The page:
July 27, 2013

Our View: Sequester forces cuts in the wrong places

Automatic reductions offer political cover, but they don't address the deficit's real causes.

Seeds planted in the crazy summer of 2011, when tea party Republicans in Congress threatened to force the United States to default on its debts, continue to sprout in troubling ways.

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In Washington, no serious attempt has been made to restructure sequestration so that it doesn’t hit those in need the hardest.

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Charlie Wynott of Westbrook, a disabled man living with AIDS, was informed recently that due to sequestration -- automatic budget cuts created by the president and Congress designed to force a deficit reduction deal -- his rent voucher will be reduced for the second time this year.

According to a story on the Maine Public Broadcasting Network, Wynott lives on $700 a month in Social Security, of which he pays $100 toward his rent. He also uses that stipend to buy his food and pay his utility bills. He can't afford an additional $70 a month.

Wynott did not create the deficit. He did not start two wars on the nation's credit card. He did not speculate on real estate bringing down the whole economy. His rent voucher is not breaking the bank.

But because of the way the sequester was designed, he will have to pay the price -- or, more likely, his landlord will probably have to pay because Wynott can't.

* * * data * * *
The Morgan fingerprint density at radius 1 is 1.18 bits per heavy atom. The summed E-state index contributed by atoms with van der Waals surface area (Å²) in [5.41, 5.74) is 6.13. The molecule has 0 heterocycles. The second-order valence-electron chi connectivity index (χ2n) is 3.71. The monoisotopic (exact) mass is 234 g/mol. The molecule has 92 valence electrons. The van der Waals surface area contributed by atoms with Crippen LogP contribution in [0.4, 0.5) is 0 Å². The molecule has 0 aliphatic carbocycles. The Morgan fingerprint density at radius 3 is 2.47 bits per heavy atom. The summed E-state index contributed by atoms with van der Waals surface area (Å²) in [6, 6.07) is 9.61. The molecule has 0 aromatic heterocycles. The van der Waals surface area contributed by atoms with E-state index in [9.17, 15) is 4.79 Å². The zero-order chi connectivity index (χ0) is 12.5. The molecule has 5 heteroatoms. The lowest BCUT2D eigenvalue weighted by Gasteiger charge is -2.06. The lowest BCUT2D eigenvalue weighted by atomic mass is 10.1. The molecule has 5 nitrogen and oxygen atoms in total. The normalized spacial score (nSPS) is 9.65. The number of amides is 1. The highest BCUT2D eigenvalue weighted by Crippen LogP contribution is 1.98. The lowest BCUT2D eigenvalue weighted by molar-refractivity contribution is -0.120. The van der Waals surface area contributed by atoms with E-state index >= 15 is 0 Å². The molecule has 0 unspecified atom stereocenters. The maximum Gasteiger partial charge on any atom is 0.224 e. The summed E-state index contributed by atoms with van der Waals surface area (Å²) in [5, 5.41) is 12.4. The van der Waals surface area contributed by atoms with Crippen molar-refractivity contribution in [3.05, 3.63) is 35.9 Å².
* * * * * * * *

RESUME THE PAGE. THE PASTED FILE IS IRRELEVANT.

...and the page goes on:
No one in Washington said that putting sick people out on the street was the answer to the nation's fiscal problems.

Few in Washington have anything positive to say about sequestration. But for the last four months, there has been no serious attempt to make more reasonable cuts that do not affect people in need.

The secret may be that sequestration may hurt people who need help, but helps people in power.

The cuts reduce deficit projections, taking pressure off the issue. The destructive cuts happen automatically, and no one takes responsibility for them.

House Republicans are again threatening a showdown this fall on the debt ceiling, promising that unless they get more concessions on spending, they will not allow the government to pay back its debts.

These fights take a toll on our fragile economy. Freezing discretionary spending means fewer federal employees spending in our communities, resulting in less economic activity when the recovery is already too slow. According to the nonpartisan Congressional Budget Office, ending the sequester would boost the economy's growth rate by 0.7 percent, adding 900,000 jobs. (The report also said that it would lead to long-term debt problems if not offset by other cuts.)

The United States does not need an austerity program. What's required is reasonable tax policy that adequately funds the government. Congress and the White House should be looking for ways to restructure the debt without hurting people like Charlie Wynott.

 

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